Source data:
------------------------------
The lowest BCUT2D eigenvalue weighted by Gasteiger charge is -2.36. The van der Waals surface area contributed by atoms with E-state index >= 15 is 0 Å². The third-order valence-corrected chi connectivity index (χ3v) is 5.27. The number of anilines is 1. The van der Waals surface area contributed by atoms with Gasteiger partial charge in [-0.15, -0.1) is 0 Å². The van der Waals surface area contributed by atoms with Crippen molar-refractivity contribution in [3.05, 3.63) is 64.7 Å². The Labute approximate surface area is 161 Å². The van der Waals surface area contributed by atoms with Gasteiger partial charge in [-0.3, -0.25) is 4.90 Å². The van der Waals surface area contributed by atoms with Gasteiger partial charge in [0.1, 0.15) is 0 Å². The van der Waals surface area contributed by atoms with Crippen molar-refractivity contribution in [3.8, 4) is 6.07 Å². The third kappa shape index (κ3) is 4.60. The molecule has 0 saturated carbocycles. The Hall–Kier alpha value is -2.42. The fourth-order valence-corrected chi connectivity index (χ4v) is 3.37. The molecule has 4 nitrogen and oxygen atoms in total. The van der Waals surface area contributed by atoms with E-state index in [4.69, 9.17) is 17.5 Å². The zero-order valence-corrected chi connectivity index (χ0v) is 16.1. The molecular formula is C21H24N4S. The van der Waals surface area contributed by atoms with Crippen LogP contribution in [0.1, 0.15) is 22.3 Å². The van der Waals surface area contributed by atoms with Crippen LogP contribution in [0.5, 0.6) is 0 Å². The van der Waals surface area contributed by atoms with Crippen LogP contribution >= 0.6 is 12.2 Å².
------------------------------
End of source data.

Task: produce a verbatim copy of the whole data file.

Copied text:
The lowest BCUT2D eigenvalue weighted by Gasteiger charge is -2.36. The van der Waals surface area contributed by atoms with E-state index >= 15 is 0 Å². The third-order valence-corrected chi connectivity index (χ3v) is 5.27. The number of anilines is 1. The van der Waals surface area contributed by atoms with Gasteiger partial charge in [-0.15, -0.1) is 0 Å². The van der Waals surface area contributed by atoms with Crippen molar-refractivity contribution in [3.05, 3.63) is 64.7 Å². The Labute approximate surface area is 161 Å². The van der Waals surface area contributed by atoms with Gasteiger partial charge in [-0.3, -0.25) is 4.90 Å². The van der Waals surface area contributed by atoms with Gasteiger partial charge in [0.1, 0.15) is 0 Å². The van der Waals surface area contributed by atoms with Crippen molar-refractivity contribution in [3.8, 4) is 6.07 Å². The third kappa shape index (κ3) is 4.60. The molecule has 0 saturated carbocycles. The Hall–Kier alpha value is -2.42. The fourth-order valence-corrected chi connectivity index (χ4v) is 3.37. The molecule has 4 nitrogen and oxygen atoms in total. The van der Waals surface area contributed by atoms with E-state index in [4.69, 9.17) is 17.5 Å². The zero-order valence-corrected chi connectivity index (χ0v) is 16.1. The molecular formula is C21H24N4S. The van der Waals surface area contributed by atoms with Crippen LogP contribution in [0.1, 0.15) is 22.3 Å². The van der Waals surface area contributed by atoms with Crippen LogP contribution in [0.5, 0.6) is 0 Å². The van der Waals surface area contributed by atoms with Crippen LogP contribution >= 0.6 is 12.2 Å².